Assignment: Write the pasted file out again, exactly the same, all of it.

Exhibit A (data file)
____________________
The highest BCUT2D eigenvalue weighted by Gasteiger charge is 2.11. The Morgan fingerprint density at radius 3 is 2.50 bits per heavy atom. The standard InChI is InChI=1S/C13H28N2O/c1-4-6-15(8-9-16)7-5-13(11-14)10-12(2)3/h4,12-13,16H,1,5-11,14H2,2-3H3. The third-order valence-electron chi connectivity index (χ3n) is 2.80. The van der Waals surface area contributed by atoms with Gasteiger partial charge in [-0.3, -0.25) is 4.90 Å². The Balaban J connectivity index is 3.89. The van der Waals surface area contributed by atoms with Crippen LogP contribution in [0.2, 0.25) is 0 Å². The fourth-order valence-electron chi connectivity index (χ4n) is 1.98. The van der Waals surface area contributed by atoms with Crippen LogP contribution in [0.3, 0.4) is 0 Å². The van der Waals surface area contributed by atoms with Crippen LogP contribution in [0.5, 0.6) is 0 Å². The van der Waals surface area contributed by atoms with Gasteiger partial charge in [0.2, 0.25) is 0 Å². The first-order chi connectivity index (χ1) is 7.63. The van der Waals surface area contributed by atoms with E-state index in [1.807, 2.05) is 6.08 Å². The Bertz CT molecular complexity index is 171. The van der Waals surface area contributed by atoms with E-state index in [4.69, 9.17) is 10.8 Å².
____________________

The highest BCUT2D eigenvalue weighted by Gasteiger charge is 2.11. The Morgan fingerprint density at radius 3 is 2.50 bits per heavy atom. The standard InChI is InChI=1S/C13H28N2O/c1-4-6-15(8-9-16)7-5-13(11-14)10-12(2)3/h4,12-13,16H,1,5-11,14H2,2-3H3. The third-order valence-electron chi connectivity index (χ3n) is 2.80. The van der Waals surface area contributed by atoms with Gasteiger partial charge in [-0.3, -0.25) is 4.90 Å². The Balaban J connectivity index is 3.89. The van der Waals surface area contributed by atoms with Crippen LogP contribution in [0.2, 0.25) is 0 Å². The fourth-order valence-electron chi connectivity index (χ4n) is 1.98. The van der Waals surface area contributed by atoms with Crippen LogP contribution in [0.3, 0.4) is 0 Å². The van der Waals surface area contributed by atoms with Crippen LogP contribution in [0.5, 0.6) is 0 Å². The van der Waals surface area contributed by atoms with Gasteiger partial charge in [0.2, 0.25) is 0 Å². The first-order chi connectivity index (χ1) is 7.63. The van der Waals surface area contributed by atoms with E-state index in [1.807, 2.05) is 6.08 Å². The Bertz CT molecular complexity index is 171. The van der Waals surface area contributed by atoms with E-state index in [4.69, 9.17) is 10.8 Å².